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Dyann Wirth (Professor and Chair, Dept. of Immunology and Infectious Diseases, Harvard School of Public Health) speaks at "Business Approaches to Global Malaria" put on by the Harvard Malaria Forum in the Taubman Building.  Suzanne McCarron (President ExxonMobil Foundation) listensin the background. Katherine Taylor/Harvard Staff Photographer

Dyann Wirth (Professor and Chair, Dept. of Immunology and Infectious Diseases, Harvard School of Public Health) speaks at “Business Approaches to Global Malaria” put on by the Harvard Malaria Forum in the Taubman Building. Suzanne McCarron (President ExxonMobil Foundation) listensin the background. Katherine Taylor/Harvard Staff Photographer

Here is one way experts improve our lives. They share facts and perspectives on public health issues, such as the recent spread of measles in the U.S. Check out the interview from the Harvard T.H. Chan School of Public Health.

Sick with measles, again
Infectious disease expert discusses recent spread, vaccination issues, more

by Alvin Powell, Harvard Staff Writer
in Harvard Gazette, February 5, 2015

Last year was the worst for measles in the United States since the country was declared free of the disease in 2000. This year is not off to a promising start.

The measles outbreak that began in Disneyland in December has continued to spread, infecting 102 people in 14 states during January, according to the Centers for Disease Control and Prevention (CDC).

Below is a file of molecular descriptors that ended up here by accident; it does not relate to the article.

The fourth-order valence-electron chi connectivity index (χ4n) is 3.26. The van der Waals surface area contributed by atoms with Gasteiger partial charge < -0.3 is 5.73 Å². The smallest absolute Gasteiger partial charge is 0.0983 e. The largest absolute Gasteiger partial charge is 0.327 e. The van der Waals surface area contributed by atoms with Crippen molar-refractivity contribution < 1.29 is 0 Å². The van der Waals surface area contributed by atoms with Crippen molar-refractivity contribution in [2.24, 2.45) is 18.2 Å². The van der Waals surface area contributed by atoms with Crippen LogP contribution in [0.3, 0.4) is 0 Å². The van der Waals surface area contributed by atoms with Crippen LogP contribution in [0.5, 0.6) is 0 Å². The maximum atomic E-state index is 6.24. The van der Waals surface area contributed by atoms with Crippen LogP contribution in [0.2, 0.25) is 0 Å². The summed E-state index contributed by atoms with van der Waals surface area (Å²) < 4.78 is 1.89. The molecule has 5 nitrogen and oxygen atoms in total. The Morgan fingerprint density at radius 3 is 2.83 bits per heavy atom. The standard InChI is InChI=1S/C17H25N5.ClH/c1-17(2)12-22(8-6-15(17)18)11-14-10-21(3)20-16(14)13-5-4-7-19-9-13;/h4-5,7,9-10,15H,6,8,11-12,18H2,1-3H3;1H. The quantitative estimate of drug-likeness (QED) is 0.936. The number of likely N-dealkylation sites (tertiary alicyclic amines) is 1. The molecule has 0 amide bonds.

Why is an illness of our grandparents’ generation suddenly resurgent? Are we on the verge of a measles epidemic? Is the disease here to stay? To find out, the Gazette spoke with Dyann Wirth, the Richard Pearson Strong Professor of Infectious Diseases and chair of the Harvard T.H. Chan School of Public Health’s Department of Immunology and Infectious Diseases.

GAZETTE: The CDC’s most recent figure was 102 people infected with measles in 14 states. What’s going on? Isn’t measles something we used to worry about?

WIRTH: It’s one of the vaccine success stories. It used to be that children commonly got infectious diseases such as measles, and then recovered and had lifelong immunity. Since the 1960s, we’ve had an effective measles vaccine — a very good vaccine with long-lasting immunity — and, if vaccinated, the vast, vast majority of people develop lifelong immunity.

What’s going on is there are susceptible people who have not been vaccinated who have been exposed to measles, which is a highly contagious disease.

The current outbreak can be traced to a single individual in California visiting Disneyland. Although measles was eliminated in the United States, there are still countries in the world where measles exists, so importation of measles probably happens quite frequently. But if the individuals exposed are vaccinated, then you don’t have any infection.

 

…. [See the title link to read the rest.]

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